Restorative Dentistry Will Make You Smile!
Improving Your Appearance with Cosmetic Crowns and Bridges
By Judy Latta
Astrong and healthy smile does wonders for your self-esteem and confidence. While most people are not born with perfect movie-star smiles, advancements in modern dentistry over the past 20 years have made it possible to have
the smile you want with the help of your dentist. As with other medically administered cosmetic enhancements, demand for cosmetic dental procedures has never been greater. This is particularly the case with the advent of sedation dentistry, a form of dental care that treats patients with medication to allow them to remain calm and pain-free throughout a procedure.
One solution for dealing with blemishes to your smile, such as damaged, missing, discolored or unsightly teeth, is dental restoration using crowns and bridges. Crowns and bridges are often prescribed by dentists to address dental health problems, but as they are less expensive than dental implants, they are also often recommended for elective cosmetic dentistry.
A dental crown is a custom-made cap that looks like a tooth that fits over an existing damaged or unsightly tooth to restore its appearance, functionality and strength. According to the American Dental Association (ADA), “A crown can make your tooth stronger and improve its appearance. It can cover and support a tooth with a large filling when there isn’t enough tooth left. It can be used to attach a bridge, protect a weak tooth from breaking or restore one that’s already broken. A crown is a good way to cover teeth that are discolored or badly shaped.”
A dental bridge is a prosthesis that fills a gap of one or more teeth missing due to decay or injury. Using surrounding healthy teeth as a foundation, a bridge consists of crowns fitted to the teeth on either side of the gap to stabilize custom made artificial teeth in between to fill the gap. The two anchoring teeth are called abutment teeth and the artificial teeth in between are called pontics. According to the ADA, “Bridges help maintain the shape of your face, as well as alleviate the stress in your bite by replacing missing teeth. Sometimes called a fixed partial denture, a bridge replaces missing teeth with artificial teeth, looks great, and literally bridges the gap where one or more teeth may have been.”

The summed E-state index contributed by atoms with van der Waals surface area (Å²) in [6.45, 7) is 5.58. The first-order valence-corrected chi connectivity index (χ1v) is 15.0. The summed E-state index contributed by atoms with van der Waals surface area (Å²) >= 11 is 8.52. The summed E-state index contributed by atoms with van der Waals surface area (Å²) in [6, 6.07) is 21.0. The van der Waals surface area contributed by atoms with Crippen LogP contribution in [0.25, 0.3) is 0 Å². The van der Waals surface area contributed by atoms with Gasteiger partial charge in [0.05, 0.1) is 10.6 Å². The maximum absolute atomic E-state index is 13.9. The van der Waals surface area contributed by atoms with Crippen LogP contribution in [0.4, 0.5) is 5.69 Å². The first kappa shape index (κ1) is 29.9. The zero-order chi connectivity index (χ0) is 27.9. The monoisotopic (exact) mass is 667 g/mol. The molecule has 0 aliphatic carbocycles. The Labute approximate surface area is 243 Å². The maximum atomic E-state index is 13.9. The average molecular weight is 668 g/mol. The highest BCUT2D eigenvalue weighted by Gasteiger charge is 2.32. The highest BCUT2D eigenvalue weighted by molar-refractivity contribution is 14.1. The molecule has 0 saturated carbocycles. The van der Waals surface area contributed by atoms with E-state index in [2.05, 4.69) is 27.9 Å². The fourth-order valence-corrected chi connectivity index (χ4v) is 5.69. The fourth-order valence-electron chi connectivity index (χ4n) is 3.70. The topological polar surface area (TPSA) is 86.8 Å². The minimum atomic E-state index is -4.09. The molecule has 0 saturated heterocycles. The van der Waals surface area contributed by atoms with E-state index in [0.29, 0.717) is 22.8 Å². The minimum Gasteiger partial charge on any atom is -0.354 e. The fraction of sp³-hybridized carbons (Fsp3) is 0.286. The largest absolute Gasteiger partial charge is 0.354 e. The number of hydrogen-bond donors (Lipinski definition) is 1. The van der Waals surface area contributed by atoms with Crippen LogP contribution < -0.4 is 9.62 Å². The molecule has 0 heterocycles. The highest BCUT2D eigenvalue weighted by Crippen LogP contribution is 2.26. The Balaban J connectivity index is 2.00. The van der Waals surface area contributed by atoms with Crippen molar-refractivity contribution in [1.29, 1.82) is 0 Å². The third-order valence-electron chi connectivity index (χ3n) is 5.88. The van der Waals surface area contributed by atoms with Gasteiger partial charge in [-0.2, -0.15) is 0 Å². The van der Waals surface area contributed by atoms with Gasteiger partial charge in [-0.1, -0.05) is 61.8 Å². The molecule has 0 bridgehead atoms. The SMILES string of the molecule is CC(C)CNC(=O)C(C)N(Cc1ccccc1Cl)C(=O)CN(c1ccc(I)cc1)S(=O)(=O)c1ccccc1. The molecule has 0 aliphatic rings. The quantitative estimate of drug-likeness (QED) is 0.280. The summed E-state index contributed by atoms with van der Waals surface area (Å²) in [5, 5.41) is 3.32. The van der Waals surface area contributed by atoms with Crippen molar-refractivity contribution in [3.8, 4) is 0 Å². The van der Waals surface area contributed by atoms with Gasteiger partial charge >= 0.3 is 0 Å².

Materials for Crowns and Bridges
The appearance and durability of crowns and bridges is dependent on the use of high-quality restorative materials. The most common materials used for constructing crowns and bridges are porcelain/ceramic, porcelain fused to metal, and metal alloys. Your dentist can recommend the appropriate material for meeting your needs based on your personal considerations, such as location of the tooth in the mouth (the back teeth are generally constructed of stronger material), esthetics (the best match to your existing teeth), compatibility with your gum tissue, and cost.